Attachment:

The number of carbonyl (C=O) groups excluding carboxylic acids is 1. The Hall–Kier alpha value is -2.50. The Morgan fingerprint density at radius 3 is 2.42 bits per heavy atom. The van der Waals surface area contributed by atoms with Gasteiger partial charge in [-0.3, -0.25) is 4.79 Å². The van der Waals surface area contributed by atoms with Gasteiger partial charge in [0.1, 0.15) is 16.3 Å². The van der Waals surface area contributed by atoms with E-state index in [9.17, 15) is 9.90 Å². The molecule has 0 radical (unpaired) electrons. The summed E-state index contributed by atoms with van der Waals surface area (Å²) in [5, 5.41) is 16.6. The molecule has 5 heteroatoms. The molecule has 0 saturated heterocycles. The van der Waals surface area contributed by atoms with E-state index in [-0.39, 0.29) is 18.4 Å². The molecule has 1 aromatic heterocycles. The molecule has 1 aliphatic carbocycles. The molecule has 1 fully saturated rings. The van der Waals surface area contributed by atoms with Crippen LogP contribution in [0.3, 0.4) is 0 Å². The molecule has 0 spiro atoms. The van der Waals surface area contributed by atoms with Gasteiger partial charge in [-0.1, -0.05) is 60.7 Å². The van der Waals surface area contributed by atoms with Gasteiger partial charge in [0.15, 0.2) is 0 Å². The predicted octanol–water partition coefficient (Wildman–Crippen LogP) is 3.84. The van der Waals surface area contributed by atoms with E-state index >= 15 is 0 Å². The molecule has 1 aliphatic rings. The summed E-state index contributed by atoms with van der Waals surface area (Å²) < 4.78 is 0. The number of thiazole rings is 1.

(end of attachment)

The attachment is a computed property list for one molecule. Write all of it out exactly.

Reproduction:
The number of carbonyl (C=O) groups excluding carboxylic acids is 1. The Hall–Kier alpha value is -2.50. The Morgan fingerprint density at radius 3 is 2.42 bits per heavy atom. The van der Waals surface area contributed by atoms with Gasteiger partial charge in [-0.3, -0.25) is 4.79 Å². The van der Waals surface area contributed by atoms with Gasteiger partial charge in [0.1, 0.15) is 16.3 Å². The van der Waals surface area contributed by atoms with E-state index in [9.17, 15) is 9.90 Å². The molecule has 0 radical (unpaired) electrons. The summed E-state index contributed by atoms with van der Waals surface area (Å²) in [5, 5.41) is 16.6. The molecule has 5 heteroatoms. The molecule has 0 saturated heterocycles. The van der Waals surface area contributed by atoms with E-state index in [-0.39, 0.29) is 18.4 Å². The molecule has 1 aromatic heterocycles. The molecule has 1 aliphatic carbocycles. The molecule has 1 fully saturated rings. The van der Waals surface area contributed by atoms with Crippen LogP contribution in [0.3, 0.4) is 0 Å². The molecule has 0 spiro atoms. The van der Waals surface area contributed by atoms with Gasteiger partial charge in [-0.1, -0.05) is 60.7 Å². The van der Waals surface area contributed by atoms with Gasteiger partial charge in [0.15, 0.2) is 0 Å². The predicted octanol–water partition coefficient (Wildman–Crippen LogP) is 3.84. The van der Waals surface area contributed by atoms with E-state index >= 15 is 0 Å². The molecule has 1 aliphatic rings. The summed E-state index contributed by atoms with van der Waals surface area (Å²) < 4.78 is 0. The number of thiazole rings is 1.